Take It Easy
The martial arts, traditionally, is a very physical pursuit. Truly a labor of love, training in the martial arts taxes the human body like few things can. Energy (ki) flows most efficiently through an open channel, much like water flows through an unobstructed garden hose. Any impediment will not only block the delivery of energy, but will actually create a much greater demand for energy than is actually needed for the task. In other words, the ability to relax creates a state which utilizes martial arts techniques with premium efficiency. Speed and power are born of the relaxed state. Relaxation starts in the mind. Anxiety, rage and doubt - all fear based behaviors - are analogous to bending a garden hose that is supplying the water. Most negative psychological states create unconscious muscular contractions which interfere with proper execution of technique. Throughout the move, stay loose and relaxed; only at the end of the strike or block should the muscles contract - then immediately relax again. This describes the concept of snap. Snapping techniques actually involve staying loose through about 99% of the move.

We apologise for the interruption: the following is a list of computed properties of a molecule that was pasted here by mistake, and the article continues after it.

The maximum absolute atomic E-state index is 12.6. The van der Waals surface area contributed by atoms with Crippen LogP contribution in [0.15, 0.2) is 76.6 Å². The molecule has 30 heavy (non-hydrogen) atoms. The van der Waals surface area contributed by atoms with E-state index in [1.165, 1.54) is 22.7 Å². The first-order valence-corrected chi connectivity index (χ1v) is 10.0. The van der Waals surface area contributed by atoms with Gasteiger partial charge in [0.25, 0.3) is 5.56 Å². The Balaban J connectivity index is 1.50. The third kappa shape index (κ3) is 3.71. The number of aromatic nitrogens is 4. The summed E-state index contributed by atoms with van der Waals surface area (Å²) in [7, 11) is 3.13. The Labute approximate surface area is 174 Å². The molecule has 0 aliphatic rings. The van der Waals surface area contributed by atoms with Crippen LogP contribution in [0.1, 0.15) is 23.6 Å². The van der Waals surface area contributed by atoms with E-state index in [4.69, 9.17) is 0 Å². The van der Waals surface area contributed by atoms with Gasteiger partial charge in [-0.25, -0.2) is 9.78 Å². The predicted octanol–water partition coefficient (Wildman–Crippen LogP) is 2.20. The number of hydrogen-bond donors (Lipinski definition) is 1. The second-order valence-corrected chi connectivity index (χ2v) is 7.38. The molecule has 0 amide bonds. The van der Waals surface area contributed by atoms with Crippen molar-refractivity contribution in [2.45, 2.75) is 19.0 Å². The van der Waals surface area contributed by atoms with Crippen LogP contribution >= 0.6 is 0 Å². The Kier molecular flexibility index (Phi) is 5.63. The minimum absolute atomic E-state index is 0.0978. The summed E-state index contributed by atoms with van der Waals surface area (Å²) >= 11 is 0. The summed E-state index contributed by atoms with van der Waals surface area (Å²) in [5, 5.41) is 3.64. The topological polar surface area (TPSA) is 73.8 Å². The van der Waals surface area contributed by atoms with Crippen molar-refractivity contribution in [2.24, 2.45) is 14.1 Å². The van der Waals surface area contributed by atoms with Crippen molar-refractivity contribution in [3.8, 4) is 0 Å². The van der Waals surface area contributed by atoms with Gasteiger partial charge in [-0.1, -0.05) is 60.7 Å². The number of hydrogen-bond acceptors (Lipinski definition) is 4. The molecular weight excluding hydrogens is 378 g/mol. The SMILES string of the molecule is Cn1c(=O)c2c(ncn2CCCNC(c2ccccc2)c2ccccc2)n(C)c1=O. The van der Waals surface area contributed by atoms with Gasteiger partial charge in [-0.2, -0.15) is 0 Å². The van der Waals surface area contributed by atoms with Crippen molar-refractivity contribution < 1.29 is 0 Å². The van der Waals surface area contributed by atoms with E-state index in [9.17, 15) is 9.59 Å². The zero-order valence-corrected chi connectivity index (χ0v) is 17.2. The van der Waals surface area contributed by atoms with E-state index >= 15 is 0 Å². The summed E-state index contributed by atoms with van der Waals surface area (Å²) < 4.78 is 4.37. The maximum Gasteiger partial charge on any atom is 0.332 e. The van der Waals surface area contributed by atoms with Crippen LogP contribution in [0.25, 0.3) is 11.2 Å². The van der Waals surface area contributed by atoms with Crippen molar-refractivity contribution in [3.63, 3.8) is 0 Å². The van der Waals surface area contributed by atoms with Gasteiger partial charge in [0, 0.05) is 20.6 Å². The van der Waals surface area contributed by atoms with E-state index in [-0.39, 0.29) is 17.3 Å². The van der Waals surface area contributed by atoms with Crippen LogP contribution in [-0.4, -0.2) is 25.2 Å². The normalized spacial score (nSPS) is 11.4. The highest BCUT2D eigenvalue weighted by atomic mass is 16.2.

While being in shape is a natural by-product of dedicated training, the inability to relax will definitely produce rapid fatigue. A performance of kata by a master practitioner clearly illustrates how important it is to loosen up in certain sections, then explode into a fusillade of punches and kicks in others. The "breaks" in the kata are very important; otherwise it would be one frantic volley of offensive tactics that would leave the practitioner exhausted. Proper breathing - which has been proven to produce a calming effect on the central nervous system, is yet another factor to consider. The ability to relax conserves energy, allows clear-minded awareness, and prepares the practitioner to strike with devastating power.